I see Carla here. Heaven's sakes, what we've been able to do in the free trade areas, standing up for free and fair trade, is a remarkable contribution. I just hope that it comes to fruition, certainly on the NAFTA, in the next term. I know we're going to keep working right down to January 20th on the Uruguay round. You want to help Third World countries? Well, the way to help them is through trade, not the aid programs that have failed. That's exactly what she and Nick Brady, who's with us tonight, and Barbara Franklin, who's with us tonight, and a lot of others have been working on in terms of free and fair trade. So we've got an awful lot to be grateful for.

I think we've had a good record of stewardship. Manuel Lujan is here. I think when history is written, why, we're going to have a very proud record in terms of stewardship of the national parks and the great heritage that we want to leave to our kids.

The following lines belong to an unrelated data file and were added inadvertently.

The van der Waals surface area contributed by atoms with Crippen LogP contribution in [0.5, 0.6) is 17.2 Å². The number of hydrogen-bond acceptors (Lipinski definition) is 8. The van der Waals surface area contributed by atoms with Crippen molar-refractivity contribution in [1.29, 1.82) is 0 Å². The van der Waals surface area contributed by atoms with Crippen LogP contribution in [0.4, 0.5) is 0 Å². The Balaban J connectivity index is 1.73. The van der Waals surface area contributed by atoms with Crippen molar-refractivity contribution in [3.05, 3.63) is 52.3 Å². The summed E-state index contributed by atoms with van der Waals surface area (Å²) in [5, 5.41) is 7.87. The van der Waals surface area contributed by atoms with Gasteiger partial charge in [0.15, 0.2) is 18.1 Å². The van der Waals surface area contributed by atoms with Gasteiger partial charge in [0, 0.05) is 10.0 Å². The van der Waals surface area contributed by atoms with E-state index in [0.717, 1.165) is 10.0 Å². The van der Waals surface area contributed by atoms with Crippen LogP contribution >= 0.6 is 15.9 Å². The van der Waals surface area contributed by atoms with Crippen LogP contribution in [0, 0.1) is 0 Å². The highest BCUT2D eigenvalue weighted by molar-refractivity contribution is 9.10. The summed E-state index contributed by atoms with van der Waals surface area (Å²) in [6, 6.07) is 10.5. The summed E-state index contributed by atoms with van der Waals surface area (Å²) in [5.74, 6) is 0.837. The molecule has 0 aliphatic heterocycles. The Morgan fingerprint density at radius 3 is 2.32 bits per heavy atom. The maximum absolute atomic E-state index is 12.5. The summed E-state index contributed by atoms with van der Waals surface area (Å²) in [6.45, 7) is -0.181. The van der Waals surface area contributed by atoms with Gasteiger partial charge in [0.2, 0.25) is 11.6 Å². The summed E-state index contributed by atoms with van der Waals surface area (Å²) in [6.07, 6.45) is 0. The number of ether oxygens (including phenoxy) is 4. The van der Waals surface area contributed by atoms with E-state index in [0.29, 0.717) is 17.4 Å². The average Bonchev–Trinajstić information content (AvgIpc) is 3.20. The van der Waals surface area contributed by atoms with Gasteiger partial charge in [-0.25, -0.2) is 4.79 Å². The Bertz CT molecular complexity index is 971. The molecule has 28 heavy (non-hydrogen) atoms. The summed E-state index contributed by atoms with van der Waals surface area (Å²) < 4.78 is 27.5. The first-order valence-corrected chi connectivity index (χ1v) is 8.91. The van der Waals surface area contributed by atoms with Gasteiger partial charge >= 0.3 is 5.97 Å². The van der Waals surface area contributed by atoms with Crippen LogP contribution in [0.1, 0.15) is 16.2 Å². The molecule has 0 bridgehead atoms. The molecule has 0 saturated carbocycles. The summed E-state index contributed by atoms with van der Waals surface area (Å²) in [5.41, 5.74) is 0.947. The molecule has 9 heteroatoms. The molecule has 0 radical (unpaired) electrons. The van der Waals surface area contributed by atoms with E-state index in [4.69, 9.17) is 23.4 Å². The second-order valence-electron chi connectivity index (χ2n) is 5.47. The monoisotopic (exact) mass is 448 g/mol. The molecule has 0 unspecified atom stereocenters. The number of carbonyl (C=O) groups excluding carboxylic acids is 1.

Ed Madigan's here. My heavens, you look at agricultural America, it's done pretty darned well in a very, very difficult time. And yet, for some reason, I wasn't able to get that in the proper focus.

But anyway, I'm omitting many friends that are here in the Cabinet, but I am very grateful to this outstanding group of leaders. I was telling Lamar Alexander, who's with us tonight, one of my real regrets is that somehow, given the hue and cry for change and change, and the hue and cry about how everything is wrong with the country, we never got in focus the fact that we have literally made suggestions as to how to revolutionize the education in this country, to elevate it to have the same quality for K through 12 that we have for college. And it just didn't connect. But that program and that zeal that Lamar brought to the program certainly will be recognized.